May 8, 2016

I have a confession to make. I like to play computer games—not just any computer games, but games designed especially for my computer of preference: the MacIntosh. Many years ago I was given a game that just captivated me. Unlike many computer games, this one did not glorify violence or require the destruction of any enemies.

In fact, the whole point of this game was to rescue as many little cartoon characters as possible. Each of the Lemmings, as they were called, had the disturbing habit of following, mindlessly, the Lemming in front of him, no matter what dangers threatened them. If the lead Lemming walked off a cliff and splatted at the bottom of the screen, then all of the Lemmings followed suit. If the lead Lemming walked off a bridge and fell into the ocean, so did the others—and they all drowned.

The Lemmings appeared to be identical, and yet a certain number of them were blessed with unique and special gifts. Some of them could build bridges. Some of them were diggers. Some could push through rocks and mountains. Some could climb up sheer edges. Some could sacrifice themselves by blocking the advance of the others, or by exploding themselves in order to provide safe passage for those that followed.

None of them could think for themselves—and consequently, they could not learn. It was my task to decide which gifts would offer the best possible outcome for the most Lemmings, and to help them to cooperate with one another so that the maximum number of Lemmings could be rescued.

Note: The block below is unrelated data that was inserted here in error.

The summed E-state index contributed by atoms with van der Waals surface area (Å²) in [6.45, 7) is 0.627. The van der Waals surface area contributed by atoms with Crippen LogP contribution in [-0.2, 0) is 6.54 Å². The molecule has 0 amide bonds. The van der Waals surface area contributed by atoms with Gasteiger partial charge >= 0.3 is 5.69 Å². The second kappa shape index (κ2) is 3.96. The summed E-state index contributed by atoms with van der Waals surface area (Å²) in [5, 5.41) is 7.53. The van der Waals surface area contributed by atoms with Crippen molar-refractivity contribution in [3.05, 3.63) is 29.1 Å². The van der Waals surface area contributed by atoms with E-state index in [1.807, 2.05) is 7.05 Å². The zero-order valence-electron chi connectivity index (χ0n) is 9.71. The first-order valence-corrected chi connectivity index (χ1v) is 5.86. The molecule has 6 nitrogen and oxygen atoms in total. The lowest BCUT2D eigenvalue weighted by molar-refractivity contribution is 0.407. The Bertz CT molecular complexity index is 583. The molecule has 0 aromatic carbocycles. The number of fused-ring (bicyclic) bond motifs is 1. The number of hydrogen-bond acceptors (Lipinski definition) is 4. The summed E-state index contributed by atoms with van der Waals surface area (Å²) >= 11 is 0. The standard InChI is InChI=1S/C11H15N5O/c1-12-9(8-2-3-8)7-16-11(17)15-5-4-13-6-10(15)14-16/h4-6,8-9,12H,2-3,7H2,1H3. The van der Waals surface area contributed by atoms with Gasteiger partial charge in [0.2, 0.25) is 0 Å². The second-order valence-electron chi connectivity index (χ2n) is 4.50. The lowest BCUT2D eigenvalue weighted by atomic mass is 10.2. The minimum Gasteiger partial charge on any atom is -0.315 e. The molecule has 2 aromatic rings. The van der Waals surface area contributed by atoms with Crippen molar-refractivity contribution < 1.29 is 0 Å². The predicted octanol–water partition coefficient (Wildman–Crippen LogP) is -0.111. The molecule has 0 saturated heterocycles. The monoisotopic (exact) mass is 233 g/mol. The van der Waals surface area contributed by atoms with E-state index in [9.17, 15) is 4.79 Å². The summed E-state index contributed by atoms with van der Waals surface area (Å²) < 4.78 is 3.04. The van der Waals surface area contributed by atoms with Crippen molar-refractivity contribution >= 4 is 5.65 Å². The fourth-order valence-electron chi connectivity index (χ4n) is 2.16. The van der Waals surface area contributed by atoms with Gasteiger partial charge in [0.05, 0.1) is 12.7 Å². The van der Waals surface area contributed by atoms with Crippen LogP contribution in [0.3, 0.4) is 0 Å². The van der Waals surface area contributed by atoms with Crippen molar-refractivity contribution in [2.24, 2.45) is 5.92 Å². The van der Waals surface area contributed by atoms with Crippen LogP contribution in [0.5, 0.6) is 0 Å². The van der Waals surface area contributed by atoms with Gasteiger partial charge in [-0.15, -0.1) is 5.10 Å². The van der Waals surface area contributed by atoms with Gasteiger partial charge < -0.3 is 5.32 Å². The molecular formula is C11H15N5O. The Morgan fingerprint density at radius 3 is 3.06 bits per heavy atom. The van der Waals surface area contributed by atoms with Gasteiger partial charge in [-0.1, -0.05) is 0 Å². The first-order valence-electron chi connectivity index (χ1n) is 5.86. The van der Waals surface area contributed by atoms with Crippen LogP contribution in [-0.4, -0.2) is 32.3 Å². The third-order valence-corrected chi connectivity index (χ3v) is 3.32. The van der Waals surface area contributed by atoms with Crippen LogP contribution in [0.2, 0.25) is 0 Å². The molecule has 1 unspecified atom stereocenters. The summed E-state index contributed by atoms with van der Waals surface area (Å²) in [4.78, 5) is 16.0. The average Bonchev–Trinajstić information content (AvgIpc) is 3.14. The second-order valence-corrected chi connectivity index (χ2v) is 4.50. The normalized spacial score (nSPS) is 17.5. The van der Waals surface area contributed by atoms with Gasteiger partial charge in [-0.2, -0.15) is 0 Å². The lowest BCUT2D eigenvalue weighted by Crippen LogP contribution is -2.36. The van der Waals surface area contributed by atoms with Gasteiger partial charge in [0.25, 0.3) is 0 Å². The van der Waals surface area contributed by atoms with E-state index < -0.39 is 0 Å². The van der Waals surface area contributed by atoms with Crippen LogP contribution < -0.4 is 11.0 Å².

Sometimes it waseasy—and sometimes it was difficult. Sometimes I passed a level with ease. Other times, all my Lemmings went splat! Each level was timed, and if I ran out of time, the poor critters cried out “Oh, NO!” Then they grabbed their heads and exploded.

I’ve been thinking a lot about Lemmings, lately, because the game has something to say to me about the church and about the churrent political climate, and about the nature of unity and cooperation and collegiality and about the gift and the value of diversity.

It has always been my conviction that the Creator of the Universe is passionately in love with variety—that if it were not so, there would be only one shade of green. God’s  passion for variety is revealed everywhere: consider the birds of the air, the beasts of the field, and the vast array of sea life. And look at us—his most amazing creation.

We come in all shapes and sizes, in a multitude of colors and languages and personalities, with an amazing assortment of preferences and gifts and talents and interests. We were created to be so similar, and yet so very different—and when God did that, he declared it not just good—but very good.

So I ask you:  when Jesus prayed, on the night before he died, that we all should be one, was He asking for a change to all that—for our differences to be blotted out, our preferences to be muted, our uniqueness obliterated? Was he praying for our conformity, or for our mutual cooperation? Was he asking for uniformity, or for unity?

A few years ago, concert pianist Paul Sullivan wrote about the day that he discovered the magic of music. He said this:

On a September morning when I was nine years old, I showed up for the first day of choir school in Boston. I was one of forty boys raging around the choir room, whooping and babbling and trying to find our assigned seats, when suddenly the choir master entered, and the room fell silent.

He smiled gently at us and told us to open our hymn books to a particular page, where we found a Bach chorale. He played our starting notes quietly on the piano, paused for a moment of silence, and gave us a downbeat. What happened next changed me forever.